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Atchafalaya Houseboat: My Years in the Louisiana Swamp Hardcover – April 24, 2006

4.7 out of 5 stars 46 customer reviews

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Editorial Reviews

From Publishers Weekly

In the late 1970s, Roland and Calvin Voisin made a decision to live a pleasantly isolated life: they constructed a houseboat in Louisiana's Atchafalaya River Basin Swamp, caught their own food and made money by trading and welding. Roland and Voisin revel in their isolation, and the joy Roland takes in retelling her experiences is evident on every page. The book is enhanced by nature photographer C.C. Lockwood's photographs, which depict the couple going about their daily houseboat business (and were published in National Geographic). Roland's writing, most of which was done at the time, is highly accessible if at times disjointed. It's hard to discern an exact sequence of events, and certain things seem to happen out of nowhere, like when Roland leaves Voisin for another man, whom she marries. The end of the book, in which Roland discusses her fascination with organic gardening pioneer Robert Rodale and sketches her life today, makes for a less than satisfying ending to an otherwise intriguing look at a disappearing way of life. Photos.
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About the Author

Gwen Roland, former editor for the Southern Region Sustainable Agriculture Research and Education Program, continues to write about agriculture and self-sufficient lifestyles from her homestead in Georgia.

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Product Details

  • Hardcover: 176 pages
  • Publisher: LSU Press (April 24, 2006)
  • Language: English
  • ISBN-10: 0807130893
  • ISBN-13: 978-3540037002
  • Product Dimensions: 5.3 x 0.7 x 7.3 inches
  • Shipping Weight: 8 ounces (View shipping rates and policies)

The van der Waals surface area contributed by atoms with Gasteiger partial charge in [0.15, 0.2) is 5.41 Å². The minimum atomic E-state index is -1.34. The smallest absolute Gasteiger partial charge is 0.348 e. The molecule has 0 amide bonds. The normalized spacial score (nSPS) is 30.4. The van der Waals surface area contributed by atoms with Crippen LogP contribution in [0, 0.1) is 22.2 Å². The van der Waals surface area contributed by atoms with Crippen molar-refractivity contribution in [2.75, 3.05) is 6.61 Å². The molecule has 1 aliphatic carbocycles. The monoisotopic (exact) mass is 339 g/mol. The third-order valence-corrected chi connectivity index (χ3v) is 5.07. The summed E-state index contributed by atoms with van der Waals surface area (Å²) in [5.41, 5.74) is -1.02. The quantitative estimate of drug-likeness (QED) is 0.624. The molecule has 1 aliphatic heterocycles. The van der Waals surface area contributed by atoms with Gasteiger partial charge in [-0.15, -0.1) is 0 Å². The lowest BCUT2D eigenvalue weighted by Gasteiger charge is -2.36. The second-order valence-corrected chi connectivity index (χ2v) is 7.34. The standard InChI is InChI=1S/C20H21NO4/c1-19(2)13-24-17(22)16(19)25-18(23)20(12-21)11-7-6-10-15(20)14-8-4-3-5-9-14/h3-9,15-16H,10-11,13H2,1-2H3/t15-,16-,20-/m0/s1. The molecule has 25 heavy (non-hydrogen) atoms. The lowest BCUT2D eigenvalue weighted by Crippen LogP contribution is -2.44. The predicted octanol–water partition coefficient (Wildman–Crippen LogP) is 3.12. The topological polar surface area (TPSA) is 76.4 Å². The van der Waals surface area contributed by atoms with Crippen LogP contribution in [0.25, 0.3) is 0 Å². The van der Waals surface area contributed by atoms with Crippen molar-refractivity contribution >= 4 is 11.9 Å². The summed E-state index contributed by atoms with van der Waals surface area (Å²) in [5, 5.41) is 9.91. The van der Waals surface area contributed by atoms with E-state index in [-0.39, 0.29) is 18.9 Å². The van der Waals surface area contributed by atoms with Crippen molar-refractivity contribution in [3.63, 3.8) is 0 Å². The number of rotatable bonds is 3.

• Average Customer Review: 4.7 out of 5 stars  See all reviews (46 customer reviews)
  • Amazon Best Sellers Rank: #82,510 in Books (See Top 100 in Books)

Customer Reviews

Top Customer Reviews

By Lynn Bliss on June 14, 2006
Format: Hardcover
It's hard to go wrong with this subject matter, and I would recommend this book wholeheartedly.

But that said, I was a little disappointed in the book, not for what was in it, but for how much more she could have told us. The author has had a rare experience -- who else do you know who has lived on a houseboat in a swamp, without electricity or most modern conveniences, for a decade? Yet I was left feeling that she only related the bare minimum about her years in the swamp. Part of the problem is that the first half of the book appears to contain only her previously-published articles about her life at that time from a small regional magazine, and they are short and lacking a lot of detail. I'm left thinking how much better this book could have been if she had gone back and fleshed those out, adding more information and context. She doesn't discuss how it felt to adjust to such a rustic life, her relationship with the man she shared this life with, or any problems that they encountered, other than their dislike of returning to civilization for supplies every so often. In other words, she doesn't inject much of herself into her descriptions -- her feelings, her hopes or fears.

The second part of the book talks about temporarily working as a cook on a river boat, meeting the man she would later leave Calvin for, and her life since she left the swamp. In many ways, this is the more descriptive part of the book, especially as she details honestly the boredom of riverboat life and the pain of falling in love with another man. I was left imagining what could have been if she had applied the same descriptive style and writing technique to the earlier part of her work.
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Format: Hardcover